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Dublin: 12°C Thursday 30 June 2022

Russian bomber airplanes flew past the west coast of Ireland

The planes did not enter Irish airspace but were in an area the Irish Aviation Authority has control over.

Image: Angus MacRae/Flickr

RUSSIAN WAR PLANES flying close to Irish airspace this week has been strongly criticised by an opposition TD.

On Wednesday Russian planes capable of carrying weapons flew close to the west coast of Ireland with their safety transponders turned off as so not to be detected by civilian radar.

The two Russian bombers flew over the English Channel before moving west escorted by RAF Typhoon planes until they were out of UK airspace. 

Last month the Swedish government  complained about Russian aircrafts flying close to their airspace.

Irish airspace

In response to a query from TheJournal.ie, the Department of Transport, Tourism and Sport made it clear that the planes “did not enter Irish sovereign airspace at any time” but did enter ”an area for which the Irish Aviation Authority has air traffic control responsibility”.

The statement from the Department went on to say:

The IAA coordinated closely with their UK counterparts at all stages during the incident so as to avoid a risk to any civil aircraft during the incident. Although there was no such risk on this occasion, such non-notified and non-controlled flight activity is not acceptable.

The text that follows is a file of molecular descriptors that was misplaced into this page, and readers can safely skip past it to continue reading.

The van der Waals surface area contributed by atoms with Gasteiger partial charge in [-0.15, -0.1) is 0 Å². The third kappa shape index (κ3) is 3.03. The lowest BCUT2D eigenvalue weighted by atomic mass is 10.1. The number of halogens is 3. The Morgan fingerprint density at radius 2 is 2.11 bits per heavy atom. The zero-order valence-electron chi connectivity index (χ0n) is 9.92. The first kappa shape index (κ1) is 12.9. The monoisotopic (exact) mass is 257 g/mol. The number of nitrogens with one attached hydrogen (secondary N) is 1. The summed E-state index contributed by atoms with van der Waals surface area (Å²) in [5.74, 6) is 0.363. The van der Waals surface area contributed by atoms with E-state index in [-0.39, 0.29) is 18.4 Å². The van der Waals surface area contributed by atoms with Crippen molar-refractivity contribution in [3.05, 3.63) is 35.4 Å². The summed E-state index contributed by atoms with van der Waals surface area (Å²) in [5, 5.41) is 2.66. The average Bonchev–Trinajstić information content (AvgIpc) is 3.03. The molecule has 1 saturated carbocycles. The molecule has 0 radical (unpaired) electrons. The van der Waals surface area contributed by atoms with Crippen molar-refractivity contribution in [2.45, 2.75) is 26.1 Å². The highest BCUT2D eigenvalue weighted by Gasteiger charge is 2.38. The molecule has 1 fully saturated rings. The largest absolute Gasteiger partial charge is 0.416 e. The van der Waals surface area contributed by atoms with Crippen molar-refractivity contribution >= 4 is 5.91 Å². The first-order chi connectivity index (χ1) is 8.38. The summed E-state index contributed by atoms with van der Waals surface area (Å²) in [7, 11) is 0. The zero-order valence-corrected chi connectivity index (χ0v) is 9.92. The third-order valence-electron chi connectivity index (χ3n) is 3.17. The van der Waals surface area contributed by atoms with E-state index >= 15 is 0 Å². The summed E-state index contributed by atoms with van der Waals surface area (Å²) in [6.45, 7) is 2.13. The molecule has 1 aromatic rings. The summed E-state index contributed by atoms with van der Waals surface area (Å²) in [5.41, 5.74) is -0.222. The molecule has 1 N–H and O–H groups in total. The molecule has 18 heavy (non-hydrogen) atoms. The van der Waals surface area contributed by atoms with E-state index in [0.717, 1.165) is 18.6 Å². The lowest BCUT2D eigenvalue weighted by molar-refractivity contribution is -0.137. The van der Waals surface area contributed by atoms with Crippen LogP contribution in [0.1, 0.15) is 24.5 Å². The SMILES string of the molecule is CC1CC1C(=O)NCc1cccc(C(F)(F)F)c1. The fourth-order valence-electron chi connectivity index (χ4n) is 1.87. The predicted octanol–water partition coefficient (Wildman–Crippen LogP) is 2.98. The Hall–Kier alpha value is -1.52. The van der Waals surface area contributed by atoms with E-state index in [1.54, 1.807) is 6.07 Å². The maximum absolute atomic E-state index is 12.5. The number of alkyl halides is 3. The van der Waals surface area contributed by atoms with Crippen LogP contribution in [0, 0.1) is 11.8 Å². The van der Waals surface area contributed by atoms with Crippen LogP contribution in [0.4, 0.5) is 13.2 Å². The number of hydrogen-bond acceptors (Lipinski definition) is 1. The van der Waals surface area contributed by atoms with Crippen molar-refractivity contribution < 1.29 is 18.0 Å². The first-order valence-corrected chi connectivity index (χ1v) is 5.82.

The Irish authorities will discuss with their UK counterparts how best to seek to resolve this through the International Civil Aviation Organisation.


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timmy dooley Fianna Fáil's Timmy Dooley Source: Sam Boal/Photocall

Speaking about the the incident, Fianna Fáil Transport Spokesperson, said, ” The fact that the safety of the Irish travelling public was compromised by these war games is completely and utterly unacceptable.”

Ireland’s location means that we have some of busiest airspace in Europe with almost all transatlantic flights passing through our skies. The Russian and British unauthorised entry into our airspace posed a threat, not only to Irish air passengers but to thousands of people flying from Europe to the US.

Deputy Dooley went on to criticise the manoeuvres performed by the aircrafts as not being sanctions by the Irish Aviation Authority meaning air traffic controllers were unable to carry out their duties effectively.

A request has been put forward by Dooley for the British and Russian ambassadors to appear before the Joint Oireachtas Committee on Transport and Communications to explain the incident.

He concluded by saying that it was “not an incident which can be brushed aside.”

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